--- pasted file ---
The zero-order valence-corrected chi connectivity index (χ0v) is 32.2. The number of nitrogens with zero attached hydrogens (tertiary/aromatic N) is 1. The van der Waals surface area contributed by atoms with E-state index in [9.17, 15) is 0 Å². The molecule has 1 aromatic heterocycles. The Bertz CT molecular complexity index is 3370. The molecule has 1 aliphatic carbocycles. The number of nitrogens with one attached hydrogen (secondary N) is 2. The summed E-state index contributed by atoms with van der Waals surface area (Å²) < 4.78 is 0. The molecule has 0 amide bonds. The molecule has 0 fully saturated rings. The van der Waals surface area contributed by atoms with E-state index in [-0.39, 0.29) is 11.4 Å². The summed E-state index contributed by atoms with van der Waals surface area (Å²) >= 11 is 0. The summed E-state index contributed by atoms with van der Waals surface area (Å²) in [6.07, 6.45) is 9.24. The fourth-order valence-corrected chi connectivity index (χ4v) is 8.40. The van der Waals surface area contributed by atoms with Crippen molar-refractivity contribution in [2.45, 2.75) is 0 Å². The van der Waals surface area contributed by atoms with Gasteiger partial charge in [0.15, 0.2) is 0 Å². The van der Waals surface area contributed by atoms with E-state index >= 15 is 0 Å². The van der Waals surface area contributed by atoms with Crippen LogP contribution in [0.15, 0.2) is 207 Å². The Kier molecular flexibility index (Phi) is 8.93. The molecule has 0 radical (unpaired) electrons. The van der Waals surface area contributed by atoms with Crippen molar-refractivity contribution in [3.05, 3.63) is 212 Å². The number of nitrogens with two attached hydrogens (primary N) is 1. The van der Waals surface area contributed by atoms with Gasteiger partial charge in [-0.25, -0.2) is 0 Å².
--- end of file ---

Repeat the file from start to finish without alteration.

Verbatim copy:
The zero-order valence-corrected chi connectivity index (χ0v) is 32.2. The number of nitrogens with zero attached hydrogens (tertiary/aromatic N) is 1. The van der Waals surface area contributed by atoms with E-state index in [9.17, 15) is 0 Å². The molecule has 1 aromatic heterocycles. The Bertz CT molecular complexity index is 3370. The molecule has 1 aliphatic carbocycles. The number of nitrogens with one attached hydrogen (secondary N) is 2. The summed E-state index contributed by atoms with van der Waals surface area (Å²) < 4.78 is 0. The molecule has 0 amide bonds. The molecule has 0 fully saturated rings. The van der Waals surface area contributed by atoms with E-state index in [-0.39, 0.29) is 11.4 Å². The summed E-state index contributed by atoms with van der Waals surface area (Å²) >= 11 is 0. The summed E-state index contributed by atoms with van der Waals surface area (Å²) in [6.07, 6.45) is 9.24. The fourth-order valence-corrected chi connectivity index (χ4v) is 8.40. The van der Waals surface area contributed by atoms with Crippen molar-refractivity contribution in [2.45, 2.75) is 0 Å². The van der Waals surface area contributed by atoms with Gasteiger partial charge in [0.15, 0.2) is 0 Å². The van der Waals surface area contributed by atoms with E-state index >= 15 is 0 Å². The van der Waals surface area contributed by atoms with Crippen LogP contribution in [0.15, 0.2) is 207 Å². The Kier molecular flexibility index (Phi) is 8.93. The molecule has 0 radical (unpaired) electrons. The van der Waals surface area contributed by atoms with Crippen molar-refractivity contribution in [3.05, 3.63) is 212 Å². The number of nitrogens with two attached hydrogens (primary N) is 1. The van der Waals surface area contributed by atoms with Gasteiger partial charge in [-0.25, -0.2) is 0 Å².